fixing out of focus (blurred) photos


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sinned79

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Jun 18, 2009
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#1
ok i admit i sucks at PS... since i mostly used it for cropping and resizing. So kinda clueless how to use the filter feature (smart sharpen, unsharp etc) to sharpen out of focus (blurred) photos?

i did a google search on this topic already and tried doing it myself but just can't get it right?

any kind souls willing to give me a step by step exact guide? :cry:
 

night86mare

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Aug 25, 2006
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#8
ok i admit i sucks at PS... since i mostly used it for cropping and resizing. So kinda clueless how to use the filter feature (smart sharpen, unsharp etc) to sharpen out of focus (blurred) photos?

i did a google search on this topic already and tried doing it myself but just can't get it right?

any kind souls willing to give me a step by step exact guide? :cry:
if it isn't too OOF

sharpening it properly and carefully and resizing it to a smaller size, you can make it look LESS oof, and even look like it is in focus

but at the original size? no way, not in a thousand years.. photoshop is not magic, it cannot give you detail where there is not.. contrary to what csi miami tells you :bsmilie: you could POSSIBLY put in a lot of work and DRAW in the details manually, if you happen to be a photoshop wizard.. but i don't think it's worth the effort. might as well get the focus right when shooting :p
 

night86mare

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#11
A genuine question from me, there is a difference between blur and out of focus?
well, blur can be anything

handshake

motion blur

oof is a type of blur, i guess. :) but parts of the picture may be sharp.. but what you want sharp is not sharp :bsmilie:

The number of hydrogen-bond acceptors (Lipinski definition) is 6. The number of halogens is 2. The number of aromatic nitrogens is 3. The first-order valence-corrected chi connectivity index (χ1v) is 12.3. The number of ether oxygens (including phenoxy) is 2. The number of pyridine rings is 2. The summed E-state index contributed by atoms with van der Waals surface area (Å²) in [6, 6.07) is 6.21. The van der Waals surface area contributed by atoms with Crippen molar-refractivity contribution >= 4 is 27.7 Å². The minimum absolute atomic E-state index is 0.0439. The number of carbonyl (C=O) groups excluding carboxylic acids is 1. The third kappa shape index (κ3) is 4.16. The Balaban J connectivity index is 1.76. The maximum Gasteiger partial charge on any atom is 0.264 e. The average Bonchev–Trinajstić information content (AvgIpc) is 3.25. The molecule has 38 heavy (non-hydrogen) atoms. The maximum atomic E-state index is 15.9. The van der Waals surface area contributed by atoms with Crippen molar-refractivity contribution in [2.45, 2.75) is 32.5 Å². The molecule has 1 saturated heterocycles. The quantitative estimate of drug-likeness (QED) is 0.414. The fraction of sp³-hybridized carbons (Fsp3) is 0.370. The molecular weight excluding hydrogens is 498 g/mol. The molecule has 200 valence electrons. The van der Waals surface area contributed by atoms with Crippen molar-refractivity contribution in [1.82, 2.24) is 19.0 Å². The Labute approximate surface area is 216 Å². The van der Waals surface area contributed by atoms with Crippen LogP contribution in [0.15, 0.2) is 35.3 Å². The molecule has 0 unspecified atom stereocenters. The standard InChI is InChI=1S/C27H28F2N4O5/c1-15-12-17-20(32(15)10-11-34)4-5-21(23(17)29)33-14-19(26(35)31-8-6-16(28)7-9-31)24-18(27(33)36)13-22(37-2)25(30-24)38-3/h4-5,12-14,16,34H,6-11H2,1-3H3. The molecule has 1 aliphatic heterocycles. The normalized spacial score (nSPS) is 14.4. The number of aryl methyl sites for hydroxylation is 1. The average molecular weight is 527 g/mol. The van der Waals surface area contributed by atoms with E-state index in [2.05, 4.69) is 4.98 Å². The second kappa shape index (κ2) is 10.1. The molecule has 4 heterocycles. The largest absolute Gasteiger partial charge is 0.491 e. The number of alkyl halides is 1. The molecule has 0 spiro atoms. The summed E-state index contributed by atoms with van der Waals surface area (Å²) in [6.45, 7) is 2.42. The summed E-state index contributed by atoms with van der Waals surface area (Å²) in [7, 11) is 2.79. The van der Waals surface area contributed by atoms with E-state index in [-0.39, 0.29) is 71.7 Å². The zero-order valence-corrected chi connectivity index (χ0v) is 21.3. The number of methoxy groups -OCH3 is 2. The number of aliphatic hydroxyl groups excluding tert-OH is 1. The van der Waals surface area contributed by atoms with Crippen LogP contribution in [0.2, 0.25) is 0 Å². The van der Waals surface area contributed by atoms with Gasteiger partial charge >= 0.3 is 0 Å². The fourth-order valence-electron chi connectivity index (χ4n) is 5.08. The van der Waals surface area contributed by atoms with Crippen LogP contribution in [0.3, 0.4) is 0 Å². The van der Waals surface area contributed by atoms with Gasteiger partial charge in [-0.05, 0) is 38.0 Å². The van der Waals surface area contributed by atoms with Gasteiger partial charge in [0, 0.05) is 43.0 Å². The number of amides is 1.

jopel

Senior Member
Dec 21, 2004
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#14


try cut and paste
 

eyes

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Nov 15, 2003
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#16
Technically, a badly focused image cannot be fixed. It is still worth the while to shoot as it is intended.


Anyway,

Before:



After:



By the way, hosting a blur image on Facebook only made things worse.
 

Lolrence

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Oct 15, 2006
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#17
Try cloning the layer, run a high-pass filter through, and adjusting the blending options/opacity. Mask where necessary.
 

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Foxshade

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Jun 26, 2009
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#18
This is what I always do:
1. Convert the image from RGB to Lab
2. Select Lightness Channel
3. Apply Unsharp Mask onto Lightness Channel
4. Convert back to RGB.

As always there might be better way to do this though, and nothing beats a retake.
 

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allenleonhart

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Sep 17, 2008
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#20
In my experience, blurred photos are almost always toast.
agreed. photoshop can save color problems, contrast/saturation problems.

but it almost fails at blurring. i been using ps for a good 5 years already. and i can tell u its really hopeless. sharp/unsharp mask can do minor help. but since ur camera doesnt have tat focused image data, no matter how mch u try also cant get it to look sharp.
 

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